Letter: We must frack or freeze

To the Editors:

In his lengthy article (“Natural gas is clean on one end, dirty on the other”) in the Feb. 20 edition of The Wilton Bulletin reporter Christopher Burns neglects to mention one thing. Without abundant natural gas millions of Americans would have literally frozen to death during this very cold winter.

Data provided by the Energy Information Agency (EIA), part of the Department of Energy, shows that 75% of U.S. homes and stores are heated by natural gas furnaces. Add in homes heated by electricity generated from natural gas and this number rises to nearly 85%.

In my MBA-level course titled “The Global Economics of Energy” I begin by showing my students the sources and uses of energy consumption in the United States. EIA data shows that 85% of U.S. energy is currently supplied by fossil fuels (petroleum, natural gas and coal). Adding in nuclear and hydro power gets that number close to 95%. Biomass (wood and garbage) provide about 4% and wind and solar, despite their rapid growth in recent years, still provide only 1% of total U.S. energy.

The U.S. energy infrastructure is huge. Over a trillion dollars have been invested in it over the years, and due to its massive size this infrastructure and the mix of fuels used in the U.S. will change very slowly over the coming years. Most energy experts forecast that fossil fuels will still provide the vast majority of U.S. energy by mid-century.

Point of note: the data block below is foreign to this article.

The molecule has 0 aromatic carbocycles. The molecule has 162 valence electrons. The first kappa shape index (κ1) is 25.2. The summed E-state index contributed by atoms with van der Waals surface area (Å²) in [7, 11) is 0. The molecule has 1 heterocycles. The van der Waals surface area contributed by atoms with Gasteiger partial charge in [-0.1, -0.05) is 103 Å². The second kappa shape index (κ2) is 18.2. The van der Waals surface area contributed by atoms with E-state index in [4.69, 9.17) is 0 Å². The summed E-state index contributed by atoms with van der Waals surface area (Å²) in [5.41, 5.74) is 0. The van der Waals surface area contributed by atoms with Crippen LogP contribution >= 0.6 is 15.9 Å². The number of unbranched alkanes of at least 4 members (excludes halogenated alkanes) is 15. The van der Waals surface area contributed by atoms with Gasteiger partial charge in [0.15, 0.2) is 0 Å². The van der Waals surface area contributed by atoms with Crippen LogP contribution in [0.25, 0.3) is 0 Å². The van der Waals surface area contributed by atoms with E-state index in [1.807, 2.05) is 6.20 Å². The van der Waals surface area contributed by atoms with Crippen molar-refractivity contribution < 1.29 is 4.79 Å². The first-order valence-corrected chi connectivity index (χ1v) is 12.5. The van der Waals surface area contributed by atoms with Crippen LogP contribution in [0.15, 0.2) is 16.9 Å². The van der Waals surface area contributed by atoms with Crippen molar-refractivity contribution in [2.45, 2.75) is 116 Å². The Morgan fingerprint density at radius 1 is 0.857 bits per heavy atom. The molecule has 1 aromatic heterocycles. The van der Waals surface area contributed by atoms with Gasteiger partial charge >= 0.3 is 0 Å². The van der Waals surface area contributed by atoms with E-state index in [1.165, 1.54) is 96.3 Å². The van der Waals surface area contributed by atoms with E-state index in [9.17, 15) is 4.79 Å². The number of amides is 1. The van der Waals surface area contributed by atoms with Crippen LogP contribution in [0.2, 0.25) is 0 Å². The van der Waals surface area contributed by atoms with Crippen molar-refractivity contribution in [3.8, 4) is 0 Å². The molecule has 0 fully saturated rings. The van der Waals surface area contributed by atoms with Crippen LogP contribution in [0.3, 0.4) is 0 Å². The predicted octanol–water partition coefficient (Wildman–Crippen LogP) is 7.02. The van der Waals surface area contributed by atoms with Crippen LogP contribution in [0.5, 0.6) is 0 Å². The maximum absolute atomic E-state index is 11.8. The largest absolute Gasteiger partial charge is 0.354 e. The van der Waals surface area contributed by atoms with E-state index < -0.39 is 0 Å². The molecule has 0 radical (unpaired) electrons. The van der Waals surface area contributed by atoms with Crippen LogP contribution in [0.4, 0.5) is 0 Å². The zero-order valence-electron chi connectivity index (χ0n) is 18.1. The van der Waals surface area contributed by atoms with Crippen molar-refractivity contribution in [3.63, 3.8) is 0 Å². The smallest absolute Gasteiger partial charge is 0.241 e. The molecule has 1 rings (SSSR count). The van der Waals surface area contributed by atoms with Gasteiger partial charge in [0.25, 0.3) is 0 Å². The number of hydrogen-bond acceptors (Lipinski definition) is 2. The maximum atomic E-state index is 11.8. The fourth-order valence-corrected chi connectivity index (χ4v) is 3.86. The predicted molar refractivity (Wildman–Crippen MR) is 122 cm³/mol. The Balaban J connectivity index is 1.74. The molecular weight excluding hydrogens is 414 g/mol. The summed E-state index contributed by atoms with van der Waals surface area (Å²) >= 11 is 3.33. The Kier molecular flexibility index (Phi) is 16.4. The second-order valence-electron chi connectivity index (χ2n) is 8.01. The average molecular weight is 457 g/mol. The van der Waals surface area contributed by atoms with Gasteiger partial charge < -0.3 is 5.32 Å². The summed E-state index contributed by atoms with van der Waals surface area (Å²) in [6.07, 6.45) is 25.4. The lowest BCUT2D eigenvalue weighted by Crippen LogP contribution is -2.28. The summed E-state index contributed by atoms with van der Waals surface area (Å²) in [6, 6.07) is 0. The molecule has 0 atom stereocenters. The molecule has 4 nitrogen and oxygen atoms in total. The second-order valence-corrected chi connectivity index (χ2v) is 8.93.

In the meantime, the U.S. is in a very good competitive position versus the rest of the world due to the abundant, relatively inexpensive natural gas that is currently being produced by hydraulic fracturing methods. Environmentalists are correct to point out incidences where public safety could be improved. Fortunately accidents and safety issues are infrequent, and all Americans will benefit from the availability of abundant, inexpensive energy available to use for heating, manufacturing and electricity generation for the foreseeable future.

Christopher Smith

Adjunct Professor

UConn Stamford MBA Program

Tory Place, Feb. 21